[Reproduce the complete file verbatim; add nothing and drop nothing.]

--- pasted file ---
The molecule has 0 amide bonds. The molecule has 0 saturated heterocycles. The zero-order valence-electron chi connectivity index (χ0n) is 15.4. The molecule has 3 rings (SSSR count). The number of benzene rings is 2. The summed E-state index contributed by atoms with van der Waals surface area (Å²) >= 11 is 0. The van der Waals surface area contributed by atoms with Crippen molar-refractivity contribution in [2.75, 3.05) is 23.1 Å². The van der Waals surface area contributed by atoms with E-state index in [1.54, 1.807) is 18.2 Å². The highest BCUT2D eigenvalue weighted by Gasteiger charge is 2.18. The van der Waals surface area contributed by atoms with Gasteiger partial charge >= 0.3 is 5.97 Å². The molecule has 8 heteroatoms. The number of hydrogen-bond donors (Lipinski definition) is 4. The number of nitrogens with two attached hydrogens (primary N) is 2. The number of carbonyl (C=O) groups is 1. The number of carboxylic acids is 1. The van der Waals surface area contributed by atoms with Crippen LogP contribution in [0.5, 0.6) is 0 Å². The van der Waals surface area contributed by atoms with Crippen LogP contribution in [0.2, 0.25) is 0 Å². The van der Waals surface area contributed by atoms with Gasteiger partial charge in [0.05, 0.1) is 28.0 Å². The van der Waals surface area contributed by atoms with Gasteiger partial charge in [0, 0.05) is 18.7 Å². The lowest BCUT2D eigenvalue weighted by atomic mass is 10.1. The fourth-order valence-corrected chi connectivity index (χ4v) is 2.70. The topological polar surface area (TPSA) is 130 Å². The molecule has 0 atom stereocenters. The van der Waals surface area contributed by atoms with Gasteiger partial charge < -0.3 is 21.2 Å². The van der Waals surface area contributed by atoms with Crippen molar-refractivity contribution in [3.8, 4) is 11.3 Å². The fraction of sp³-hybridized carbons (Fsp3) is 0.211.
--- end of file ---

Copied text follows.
The molecule has 0 amide bonds. The molecule has 0 saturated heterocycles. The zero-order valence-electron chi connectivity index (χ0n) is 15.4. The molecule has 3 rings (SSSR count). The number of benzene rings is 2. The summed E-state index contributed by atoms with van der Waals surface area (Å²) >= 11 is 0. The van der Waals surface area contributed by atoms with Crippen molar-refractivity contribution in [2.75, 3.05) is 23.1 Å². The van der Waals surface area contributed by atoms with E-state index in [1.54, 1.807) is 18.2 Å². The highest BCUT2D eigenvalue weighted by Gasteiger charge is 2.18. The van der Waals surface area contributed by atoms with Gasteiger partial charge >= 0.3 is 5.97 Å². The molecule has 8 heteroatoms. The number of hydrogen-bond donors (Lipinski definition) is 4. The number of nitrogens with two attached hydrogens (primary N) is 2. The number of carbonyl (C=O) groups is 1. The number of carboxylic acids is 1. The van der Waals surface area contributed by atoms with Crippen LogP contribution in [0.5, 0.6) is 0 Å². The van der Waals surface area contributed by atoms with Crippen LogP contribution in [0.2, 0.25) is 0 Å². The van der Waals surface area contributed by atoms with Gasteiger partial charge in [0.05, 0.1) is 28.0 Å². The van der Waals surface area contributed by atoms with Gasteiger partial charge in [0, 0.05) is 18.7 Å². The lowest BCUT2D eigenvalue weighted by atomic mass is 10.1. The fourth-order valence-corrected chi connectivity index (χ4v) is 2.70. The topological polar surface area (TPSA) is 130 Å². The molecule has 0 atom stereocenters. The van der Waals surface area contributed by atoms with Gasteiger partial charge < -0.3 is 21.2 Å². The van der Waals surface area contributed by atoms with Crippen molar-refractivity contribution in [3.8, 4) is 11.3 Å². The fraction of sp³-hybridized carbons (Fsp3) is 0.211.